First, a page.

This “Where’s-Waldo” group text phenomena of constantly checking-in, knowing who has a playdate with whom, who is sleeping over where — and who isn’t — has obliterated the ignorance-is-bliss that was once the cornerstone of middle-school survival. Digital FOMO now plagues the uninvited who would be so much happier if they were just kept it the damn dark. (Speaking of sleepovers, I see that girls are FaceTiming each other — while in bed next to each other.)
Being a voyeur to all this makes me feel like I’m rubbernecking on the highway after a minor car accident: I don’t see any real, immediate harm, but the potential for carnage renders me incapable of looking away.
Perhaps I just have PTSD from last year’s independent film Eighth Grade, a haunting coming-of-age — in the digital age. I spent the entire movie writhing and contorting in my seat, burying the bottom half of my face in my sweater, as I willed in vain for the awkward middle-school main character to somehow be less so. The dramatic irony was way more intense — and far more personal — than it was in The Blair Witch Project. I found myself urgently cautioning the young girl “Don’t do that!” or “Don’t say that!” like all our lives depended on it. This wasn’t a pile-up. It was a train wreck — watching an iPhone-addicted 8th grader with no real friends searching for online and real-world connections, not realizing the former was cockblocking the latter.
I don’t want that for my daughter — for anyone. But I don’t know how to protect her from it either. Sharing my device is only staving off the inevitable, and soon I will have to make the decision to wait till eighth or “just say no.”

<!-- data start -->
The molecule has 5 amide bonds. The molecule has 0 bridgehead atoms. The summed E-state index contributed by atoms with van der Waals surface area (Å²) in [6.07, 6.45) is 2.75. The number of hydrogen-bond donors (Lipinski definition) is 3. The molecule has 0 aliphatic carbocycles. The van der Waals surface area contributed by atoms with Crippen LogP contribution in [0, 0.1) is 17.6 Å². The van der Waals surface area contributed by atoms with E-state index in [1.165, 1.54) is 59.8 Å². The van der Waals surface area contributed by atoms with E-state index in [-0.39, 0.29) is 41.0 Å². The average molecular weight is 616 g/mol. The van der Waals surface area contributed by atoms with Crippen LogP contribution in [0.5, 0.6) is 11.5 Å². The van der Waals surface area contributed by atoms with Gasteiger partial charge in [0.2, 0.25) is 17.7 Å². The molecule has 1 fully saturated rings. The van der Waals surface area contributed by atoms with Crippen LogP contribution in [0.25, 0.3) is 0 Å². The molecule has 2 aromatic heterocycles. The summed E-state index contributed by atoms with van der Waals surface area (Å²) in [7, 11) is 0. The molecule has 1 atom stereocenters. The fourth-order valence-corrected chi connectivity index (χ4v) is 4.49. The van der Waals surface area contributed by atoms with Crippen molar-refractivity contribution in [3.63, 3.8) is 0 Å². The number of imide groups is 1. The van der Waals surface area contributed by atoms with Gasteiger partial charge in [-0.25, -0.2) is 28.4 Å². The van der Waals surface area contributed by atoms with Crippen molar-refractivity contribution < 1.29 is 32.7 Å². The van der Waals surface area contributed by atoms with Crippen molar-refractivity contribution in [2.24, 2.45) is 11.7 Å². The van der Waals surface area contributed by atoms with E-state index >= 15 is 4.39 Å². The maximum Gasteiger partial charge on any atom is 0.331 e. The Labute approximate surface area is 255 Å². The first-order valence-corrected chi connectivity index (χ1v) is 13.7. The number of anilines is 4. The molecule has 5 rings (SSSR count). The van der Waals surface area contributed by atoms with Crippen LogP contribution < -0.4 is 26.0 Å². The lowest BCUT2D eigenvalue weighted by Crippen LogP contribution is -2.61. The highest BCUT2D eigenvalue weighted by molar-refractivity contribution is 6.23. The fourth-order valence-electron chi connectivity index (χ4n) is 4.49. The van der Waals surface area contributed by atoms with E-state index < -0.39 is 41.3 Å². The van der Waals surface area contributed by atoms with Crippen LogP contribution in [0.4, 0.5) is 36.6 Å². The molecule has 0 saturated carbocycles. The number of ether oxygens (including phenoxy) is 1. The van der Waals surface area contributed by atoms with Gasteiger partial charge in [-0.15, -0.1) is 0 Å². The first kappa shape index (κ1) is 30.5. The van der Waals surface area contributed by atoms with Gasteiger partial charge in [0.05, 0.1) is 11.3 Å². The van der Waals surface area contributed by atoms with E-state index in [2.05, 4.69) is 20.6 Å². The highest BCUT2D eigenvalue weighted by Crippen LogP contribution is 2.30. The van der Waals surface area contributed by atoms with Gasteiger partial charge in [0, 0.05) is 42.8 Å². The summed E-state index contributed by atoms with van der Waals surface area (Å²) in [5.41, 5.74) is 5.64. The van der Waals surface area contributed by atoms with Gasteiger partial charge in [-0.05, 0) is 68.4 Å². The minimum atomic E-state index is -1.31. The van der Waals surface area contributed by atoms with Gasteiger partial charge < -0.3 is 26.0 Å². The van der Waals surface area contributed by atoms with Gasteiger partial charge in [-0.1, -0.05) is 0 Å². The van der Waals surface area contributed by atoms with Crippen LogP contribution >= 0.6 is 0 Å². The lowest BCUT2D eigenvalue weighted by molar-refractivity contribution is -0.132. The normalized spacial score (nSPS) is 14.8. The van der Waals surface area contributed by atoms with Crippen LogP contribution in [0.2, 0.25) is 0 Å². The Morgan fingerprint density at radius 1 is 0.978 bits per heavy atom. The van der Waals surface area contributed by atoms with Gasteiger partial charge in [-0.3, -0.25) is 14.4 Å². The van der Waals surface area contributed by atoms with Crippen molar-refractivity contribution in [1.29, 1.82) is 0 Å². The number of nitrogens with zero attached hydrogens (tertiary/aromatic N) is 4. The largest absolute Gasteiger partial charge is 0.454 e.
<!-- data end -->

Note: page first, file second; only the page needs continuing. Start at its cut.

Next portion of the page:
But then I remember my friend “Holly” from high school whose mother, an exercise bulimic, locked up all the kitchen cupboards when her daughter started gaining some weight during puberty. I remember my friend consuming multiple chipwiches per hour in the school store she managed, finally away from prying/denying eyes. She became the obese embodiment of her mother’s worst fears: not only fat, but sheepish about it.
Absolutes and outright denials can truly be the enemy of progress when it comes to protecting our children. Phone calls are not endangering our kids — our generation talked on the phone for hours after school and text is the modern-day equivalent. But unfettered exposure to the internet and social media opens a Pandora’s Box we can’t close. Kids can’t unsee stuff. If a kid googles sex, (I know I would have back in the days if the option existed), they are introduced to a wormhole of graphic videos. In fact, I tried it. The third video that came up on Google had this unsavory hashtag: #teen.
Can we all agree then to keep our children away from unrestricted internet access and social media? But let’s not wait-till-eighth here. Here, let’s wait till eighteen. At eighteen, our children are more informed and legally allowed to make their own decisions (and suffer the full consequences). I’m not saying “Not my problem” but it kind of isn’t once they reach adulthood. And eighteen, when kids are unleashed into college or the world, is a far fairer age to expect kids to make good choices.
So, what happens if all the kids in the class are making plans on Facebook or Instagram? Can’t social media be prohibited by the school? We expect our schools to protect our kids — and in the age of the internet and social media, that means protecting them from themselves as well as each other. If schools can punish kids for putting racist, homophobic or bullying language on social media, why can’t they ban students outright from having social media accounts?